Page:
A registrar has resigned and three other members of college staff have been suspended following allegations that overseas students were cheating their way to degrees and visas, officials said today.
International students at Rayat London College in Hounslow, west London, were helped to cheat their way on to courses to gain visas and degrees accredited by the University of Wales, an investigation by BBC Wales claimed.
Irvin Harris, the college's registrar, denies any wrongdoing but was suspended by the college on Monday and resigned yesterday, a spokesman for the college said.
Three other members of staff have also been suspended pending an internal investigation.
The college spokesman added that the allegations had been referred to Scotland Yard and the UK Border Agency (UKBA).
A University of Wales spokesman added that it had also referred information "concerning potential criminal offences apparently involving staff at private colleges outside Wales to South Wales Police".
"The information includes allegations that overseas students have been helped to cheat their way on to programmes of study and to mislead educational establishments, including the University of Wales, and the UK Border Agency," he said.
"As the matter has been referred to the police, it would be inappropriate for the university to comment further at this stage."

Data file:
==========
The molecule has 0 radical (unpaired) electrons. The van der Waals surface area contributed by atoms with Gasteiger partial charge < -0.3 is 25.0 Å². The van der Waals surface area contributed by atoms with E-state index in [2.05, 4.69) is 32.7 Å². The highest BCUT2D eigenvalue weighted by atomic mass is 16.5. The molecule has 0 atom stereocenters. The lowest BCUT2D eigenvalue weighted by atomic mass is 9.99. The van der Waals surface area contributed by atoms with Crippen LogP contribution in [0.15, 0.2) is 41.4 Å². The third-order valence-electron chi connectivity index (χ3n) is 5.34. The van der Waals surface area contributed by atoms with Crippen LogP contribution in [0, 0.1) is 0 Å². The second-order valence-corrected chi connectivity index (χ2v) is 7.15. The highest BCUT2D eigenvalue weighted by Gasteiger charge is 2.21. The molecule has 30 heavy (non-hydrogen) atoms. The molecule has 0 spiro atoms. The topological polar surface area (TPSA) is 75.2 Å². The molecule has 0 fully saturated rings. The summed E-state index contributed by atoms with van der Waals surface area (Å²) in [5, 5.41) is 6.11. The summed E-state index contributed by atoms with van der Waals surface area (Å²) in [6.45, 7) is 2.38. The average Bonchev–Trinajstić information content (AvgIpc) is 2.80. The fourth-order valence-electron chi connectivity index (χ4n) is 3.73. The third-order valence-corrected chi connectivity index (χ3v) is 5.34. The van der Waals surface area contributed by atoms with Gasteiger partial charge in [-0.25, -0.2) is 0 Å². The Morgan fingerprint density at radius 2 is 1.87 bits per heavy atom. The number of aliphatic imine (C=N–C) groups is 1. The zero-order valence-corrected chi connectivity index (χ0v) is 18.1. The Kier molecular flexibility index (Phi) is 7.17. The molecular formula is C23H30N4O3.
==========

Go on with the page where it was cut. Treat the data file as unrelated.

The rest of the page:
Professor Medwin Hughes, the university's new vice-chancellor, announced on Monday that it would stop validating courses at all other institutions and only award degrees to students on courses designed and fully controlled by the university.
Prof Hughes said: "We believe the time is right for us to adopt a new academic strategy and only award University of Wales degrees to students on courses designed and fully controlled by the University of Wales.
"We are therefore proposing to bring the current validation model to a close."
He went on: "We have a duty of care to all students on existing programmes and will honour our current commitments to them.
"However, from next year, all universities in Wales will either have to use their own degree awarding powers or make other arrangements for the courses they run both locally and on a transnational basis.
"And our own international collaboration will now be based solely on courses designed and fully controlled by the University of Wales, embedded in our faculties and led by our own academic staff."
A Scotland Yard spokesman said: "On Friday September 30 police received an allegation of fraud at a private college in Hounslow. This allegation is being considered.
"No arrests have been made. The allegation has been passed to Hounslow CID."
Immigration minister Damian Green said: "The UK Border Agency is aware of these allegations and has already limited the number of students from outside of the EU that these colleges can recruit.
"We will investigate any reports of colleges and students who are abusing the visa system and we are currently working with accreditation bodies to ensure colleges play by the rules."